After 23 years, Spartacus closes its doors June 26. To commemorate one of Durham’s longest established restaurants, we reflect on a Thanksgiving story we wrote four years ago that demonstrates how the restaurant was a hub for family, tradition and healthy portions. The owners’ love for authentic flavor – and their families – is evident in the food they serve and share with the community.
The owners said the following on Facebook: “We are truly grateful to have had the opportunity to get to know our beloved and loyal customers and share our love of food. We have raised our families alongside yours and will forever cherish the memories we have made together. Thank you, Durham and surrounding areas – may you always ‘Taste the Celebration!'”
Sweet potato casserole and Greek-spiced rack of lamb go surprisingly well together.
The pairing is a little culinary microcosm of the whole ethos of the Kalfas and Pashales families, who for generations have run restaurants in the South with Mediterranean flair.
But, after we’d polished off their version of Thanksgiving dinner and sat back to enjoy a mini a capella concert from Ralitsa Kalfas, it struck me that soul food and Greek food aren’t that much of a juxtaposition.
Put simply, both cultures embrace family, tradition and generous portions.
Several generations gathered at the home of Nondas and Nahale Kalfas for the meal, admittedly staged for our purposes.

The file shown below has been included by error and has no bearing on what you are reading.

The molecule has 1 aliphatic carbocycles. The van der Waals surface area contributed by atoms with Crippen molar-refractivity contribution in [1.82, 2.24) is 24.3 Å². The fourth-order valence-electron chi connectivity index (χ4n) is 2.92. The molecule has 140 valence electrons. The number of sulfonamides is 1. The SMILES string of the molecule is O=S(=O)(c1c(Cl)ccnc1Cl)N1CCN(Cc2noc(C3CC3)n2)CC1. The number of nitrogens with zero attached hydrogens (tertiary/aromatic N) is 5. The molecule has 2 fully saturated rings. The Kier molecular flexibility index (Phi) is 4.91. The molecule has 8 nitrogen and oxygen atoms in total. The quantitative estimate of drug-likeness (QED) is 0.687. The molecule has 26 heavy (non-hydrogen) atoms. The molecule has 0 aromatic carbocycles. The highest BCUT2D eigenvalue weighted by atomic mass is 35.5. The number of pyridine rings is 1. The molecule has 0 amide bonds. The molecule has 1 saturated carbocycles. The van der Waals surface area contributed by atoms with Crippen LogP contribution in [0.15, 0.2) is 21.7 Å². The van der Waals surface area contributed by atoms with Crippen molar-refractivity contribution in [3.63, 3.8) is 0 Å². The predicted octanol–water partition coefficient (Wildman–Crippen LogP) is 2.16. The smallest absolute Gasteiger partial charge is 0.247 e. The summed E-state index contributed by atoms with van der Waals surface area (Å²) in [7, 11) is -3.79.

Nahale said it was a nice trial run for their real Thanksgiving, which can draw upwards of 50 people, including more family, friends and “restaurant orphans” who can’t make it to their home for the holiday.
About a dozen family members and two journalistic interlopers made this a more manageable affair, and wine and conversation flowed freely. Our presence even brought an added measure of domestic tranquility to the proceedings, we were told. “We don’t work together well in the same kitchen,” Nondas says with a smiling nod toward his wife of 16 years. “I usually go to the restaurant to cook the meat.”
Nondas is the linchpin between the restaurant-running Kalfas and Pashales clans. Stay with us here.
George Pashales represents his side. He told me over the kitchen bar that his father, James, came to the States from Cyprus in 1908 to work at a steel mill in Pittsburgh, then went back for his wife, Maria. The couple settled in Virginia and opened a restaurant in 1935 before moving down to Durham in 1944 and buying ABC Lunch, located at Five Points at what is now the bar Criterion. The family ran ABC for three years before opening University Grill near Brightleaf. When James died in 1959, George dropped out of UNC and ran the restaurant until 1968. The excellent Guess Road burger-and-dog joint the family opened, Jimmy’s Famous Hot Dogs, is named for James Pashales and his grandson, Jimmy Vurnakes.
Representing the other side is Ralitsa Kalfas, whose father, Vassilios Makros, opened a cafeteria in Winston-Salem in 1949. She and her husband, Kyriakos, moved to New York in 1978 and opened Spartacus Restaurant.